We've done a number of projects helping large clients with search roadmap planning, including an audit of their various data sources. This is often an early step in implementing an enterprise search solution that will integrate diverse content across multiple sources.
On a number of our recent projects, an interesting thing has happened. As we've spoken with content owners, we've found an increasing number of Lucene implementations that no one knew about. This has often been a surprise to the people who brought us in, usually corporate IT. Much like PCs infiltrated into corporations in the early days, it looks like Lucene is making its way into companies under the radar, often hacked in by a creative employee who just wants to get a simple search capability working, and who doesn't have time for a formal selection process or budget to purchase a commercial solution.
As we're written before, Lucene/Solr is getting to be a pretty decent search solution, although it's still a bit rough round the edges. This can't be a good sign for companies that market premium-priced search products.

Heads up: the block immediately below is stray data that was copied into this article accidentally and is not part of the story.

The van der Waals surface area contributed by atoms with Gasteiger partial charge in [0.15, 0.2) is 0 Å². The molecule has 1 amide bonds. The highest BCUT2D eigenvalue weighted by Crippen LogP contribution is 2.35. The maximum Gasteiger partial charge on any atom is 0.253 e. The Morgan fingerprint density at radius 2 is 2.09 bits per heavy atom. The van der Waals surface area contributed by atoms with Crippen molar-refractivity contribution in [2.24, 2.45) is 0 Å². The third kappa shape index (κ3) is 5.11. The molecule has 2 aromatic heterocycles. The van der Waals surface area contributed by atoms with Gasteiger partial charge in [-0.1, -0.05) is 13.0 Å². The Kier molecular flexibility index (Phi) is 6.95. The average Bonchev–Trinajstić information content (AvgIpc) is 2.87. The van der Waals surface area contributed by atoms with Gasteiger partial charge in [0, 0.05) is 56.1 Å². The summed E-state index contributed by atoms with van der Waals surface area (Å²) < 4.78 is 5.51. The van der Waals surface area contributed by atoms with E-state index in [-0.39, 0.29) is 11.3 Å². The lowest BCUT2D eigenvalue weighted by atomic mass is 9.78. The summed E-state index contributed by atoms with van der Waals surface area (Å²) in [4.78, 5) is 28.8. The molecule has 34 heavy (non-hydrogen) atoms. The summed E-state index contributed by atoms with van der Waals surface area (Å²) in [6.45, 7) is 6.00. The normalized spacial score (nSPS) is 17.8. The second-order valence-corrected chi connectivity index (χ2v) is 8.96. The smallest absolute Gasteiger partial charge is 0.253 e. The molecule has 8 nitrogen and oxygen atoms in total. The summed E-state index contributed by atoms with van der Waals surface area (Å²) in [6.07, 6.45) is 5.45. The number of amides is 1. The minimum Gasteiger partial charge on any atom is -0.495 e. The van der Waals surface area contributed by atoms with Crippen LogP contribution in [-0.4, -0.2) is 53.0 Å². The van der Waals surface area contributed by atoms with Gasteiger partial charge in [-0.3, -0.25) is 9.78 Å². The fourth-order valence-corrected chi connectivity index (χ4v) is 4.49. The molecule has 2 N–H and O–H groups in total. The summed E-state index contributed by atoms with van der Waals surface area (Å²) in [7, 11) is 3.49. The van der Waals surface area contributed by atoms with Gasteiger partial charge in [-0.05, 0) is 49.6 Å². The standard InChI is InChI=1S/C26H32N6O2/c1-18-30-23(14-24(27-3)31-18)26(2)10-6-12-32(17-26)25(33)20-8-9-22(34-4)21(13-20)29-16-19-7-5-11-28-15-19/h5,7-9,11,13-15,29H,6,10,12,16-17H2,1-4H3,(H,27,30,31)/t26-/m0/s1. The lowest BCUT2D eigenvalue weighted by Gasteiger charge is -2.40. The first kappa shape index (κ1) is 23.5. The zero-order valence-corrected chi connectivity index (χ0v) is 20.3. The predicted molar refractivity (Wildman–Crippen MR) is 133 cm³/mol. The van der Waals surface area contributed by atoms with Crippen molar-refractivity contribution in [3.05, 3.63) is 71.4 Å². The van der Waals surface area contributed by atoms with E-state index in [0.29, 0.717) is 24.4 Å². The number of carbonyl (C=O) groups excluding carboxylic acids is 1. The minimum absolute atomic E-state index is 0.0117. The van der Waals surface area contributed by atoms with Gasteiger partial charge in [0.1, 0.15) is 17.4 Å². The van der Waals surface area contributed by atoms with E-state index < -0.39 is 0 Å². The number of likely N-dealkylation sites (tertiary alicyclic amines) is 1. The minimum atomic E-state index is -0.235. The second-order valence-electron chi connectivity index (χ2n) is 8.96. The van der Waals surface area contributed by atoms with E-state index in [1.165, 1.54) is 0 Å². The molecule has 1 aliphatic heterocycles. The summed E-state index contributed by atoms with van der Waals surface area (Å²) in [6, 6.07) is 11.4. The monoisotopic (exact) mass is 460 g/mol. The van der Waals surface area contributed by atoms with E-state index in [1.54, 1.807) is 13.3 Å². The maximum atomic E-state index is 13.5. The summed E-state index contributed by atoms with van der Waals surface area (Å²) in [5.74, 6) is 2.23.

- IBM offers the free IBM/Yahoo! search for up to 500,000 documents
- Microsoft offers free Search Server Express as well as a higher-capacity Search Server
- Google Site Search and Google Custom Search are free and low-cost hosted solutions that provide search to your site - or a group of sites - and not spend much money
Finally, as Microsoft subsidiary FAST moves into the mid-range price sector with high end capabilities, the price of enterprise search is dropping for many companies that might have had to license six-figure deals for licensing alone. Add to this the free and low costs supporting technologies - consider clustering engine Carrot^2, for example - and you've got a movement.
To paraphrase our long-time friend Deep Search, you can spend a bunch of money on a commercial search, then spend much more implementing it well; or you can find a free or low-cost solution and spend a bunch of money implementing it. Your call.